When 88-year-old Grover Sanders heard that Sunflower Broadband’s Channel 6 was going to videotape holiday greetings for overseas troops, he wavered on whether he wanted to take part.
“First I was going to do nothing, then I was going to do something, then I was going to do nothing,” he said.
But Saturday morning, while reading the newspaper, he decided to take out a clipboard, start writing and a few minutes later have a message ready for the troops.
Wearing his ship cap from World War II, Sanders stood in front of a blue curtain inside the Crown Toyota Pavilion and delivered his remarks on camera.
He told the troops that he saluted them, prayed for them and thanked them. “It seems you have the misery of Valley Forge with IEDs thrown in,” he said. “When the news announces another service person has been killed, tears well up in my eyes.”
Sanders’ message was one of about 20 that were recorded Saturday morning for those at war. Former veterans, families of soldiers and even Santa gave verbal thanks and holiday greetings.
The messages will be put on a DVD and sent to troops stationed in Iraq and Afghanistan. They also will be aired on Channel 6 and KTKA, Sunflower Broadband Channel 12. Sunflower Broadband and KTKA are owned by The World Company, which owns the Journal-World.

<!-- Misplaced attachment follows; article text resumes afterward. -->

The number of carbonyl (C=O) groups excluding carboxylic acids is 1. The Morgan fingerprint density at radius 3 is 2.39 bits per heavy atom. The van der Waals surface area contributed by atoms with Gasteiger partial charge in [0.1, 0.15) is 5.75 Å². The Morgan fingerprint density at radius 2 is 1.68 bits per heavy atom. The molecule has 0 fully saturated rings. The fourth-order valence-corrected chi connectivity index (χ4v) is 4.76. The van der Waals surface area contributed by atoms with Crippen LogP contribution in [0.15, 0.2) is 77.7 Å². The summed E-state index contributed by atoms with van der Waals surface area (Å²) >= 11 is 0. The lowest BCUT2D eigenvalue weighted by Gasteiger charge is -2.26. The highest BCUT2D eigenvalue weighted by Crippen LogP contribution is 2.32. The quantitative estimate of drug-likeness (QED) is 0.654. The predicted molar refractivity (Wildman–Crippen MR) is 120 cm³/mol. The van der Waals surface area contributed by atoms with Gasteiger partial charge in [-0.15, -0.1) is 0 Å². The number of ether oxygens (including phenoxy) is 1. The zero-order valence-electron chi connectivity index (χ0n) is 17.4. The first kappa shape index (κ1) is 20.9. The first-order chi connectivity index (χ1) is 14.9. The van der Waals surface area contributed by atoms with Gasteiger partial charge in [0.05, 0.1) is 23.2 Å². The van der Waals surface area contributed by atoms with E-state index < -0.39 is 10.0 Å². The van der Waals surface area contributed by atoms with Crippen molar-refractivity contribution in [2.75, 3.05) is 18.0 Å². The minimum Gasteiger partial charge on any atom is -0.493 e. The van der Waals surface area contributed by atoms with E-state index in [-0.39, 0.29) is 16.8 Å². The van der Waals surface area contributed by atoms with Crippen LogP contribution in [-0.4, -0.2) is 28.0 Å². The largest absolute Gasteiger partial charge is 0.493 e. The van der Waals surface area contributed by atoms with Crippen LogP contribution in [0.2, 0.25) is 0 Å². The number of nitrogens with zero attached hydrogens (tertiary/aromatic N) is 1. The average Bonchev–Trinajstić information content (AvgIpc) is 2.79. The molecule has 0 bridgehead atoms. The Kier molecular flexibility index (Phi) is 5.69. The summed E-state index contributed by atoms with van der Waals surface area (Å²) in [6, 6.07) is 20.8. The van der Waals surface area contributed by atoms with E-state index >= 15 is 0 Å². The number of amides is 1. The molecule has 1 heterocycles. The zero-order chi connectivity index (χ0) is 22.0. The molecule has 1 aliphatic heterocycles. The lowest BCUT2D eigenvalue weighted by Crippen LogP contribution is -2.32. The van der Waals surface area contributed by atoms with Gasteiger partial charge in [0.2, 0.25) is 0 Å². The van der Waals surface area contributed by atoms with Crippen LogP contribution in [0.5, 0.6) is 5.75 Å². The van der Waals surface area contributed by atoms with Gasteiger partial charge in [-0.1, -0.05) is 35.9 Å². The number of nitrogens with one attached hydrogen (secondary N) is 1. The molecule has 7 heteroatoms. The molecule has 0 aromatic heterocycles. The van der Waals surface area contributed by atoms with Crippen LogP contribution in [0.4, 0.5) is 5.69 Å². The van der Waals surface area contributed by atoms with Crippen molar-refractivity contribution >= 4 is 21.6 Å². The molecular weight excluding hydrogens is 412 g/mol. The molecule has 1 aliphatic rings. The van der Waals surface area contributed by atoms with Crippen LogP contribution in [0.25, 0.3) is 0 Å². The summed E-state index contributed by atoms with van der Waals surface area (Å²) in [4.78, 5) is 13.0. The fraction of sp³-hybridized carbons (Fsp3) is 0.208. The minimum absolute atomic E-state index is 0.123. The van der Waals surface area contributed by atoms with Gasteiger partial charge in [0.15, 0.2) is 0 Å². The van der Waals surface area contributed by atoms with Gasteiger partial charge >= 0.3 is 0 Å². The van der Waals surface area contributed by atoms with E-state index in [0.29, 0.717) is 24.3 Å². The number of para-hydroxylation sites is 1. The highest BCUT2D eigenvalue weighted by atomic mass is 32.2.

While Sanders’ generation might be dubbed as the greatest one for their role in World War II, he said today’s soldiers are just as brave and dedicated. “I want them to realize they have a lot tougher time than I did, than a lot of us had,” he said.
The messages are appreciated, said the National Guardsmen who stood outside the car dealership displaying their Bradley fighting vehicle. “It’s a huge morale booster to know the family is thinking of you,” said Staff Sgt. Scott Winter, who served in Iraq with the Alpha Company, 2nd Battalion of the 137th Infantry.
Miles Schnaer, owner of Crown Chevrolet, Toyota and Scion Inc., said hosting the event felt like the right thing to do.
“The kids are a long ways from home,” he said. “We care about them and want to keep them safe and want them to come home for the holidays. If they can’t, hopefully they can get a little piece of home.”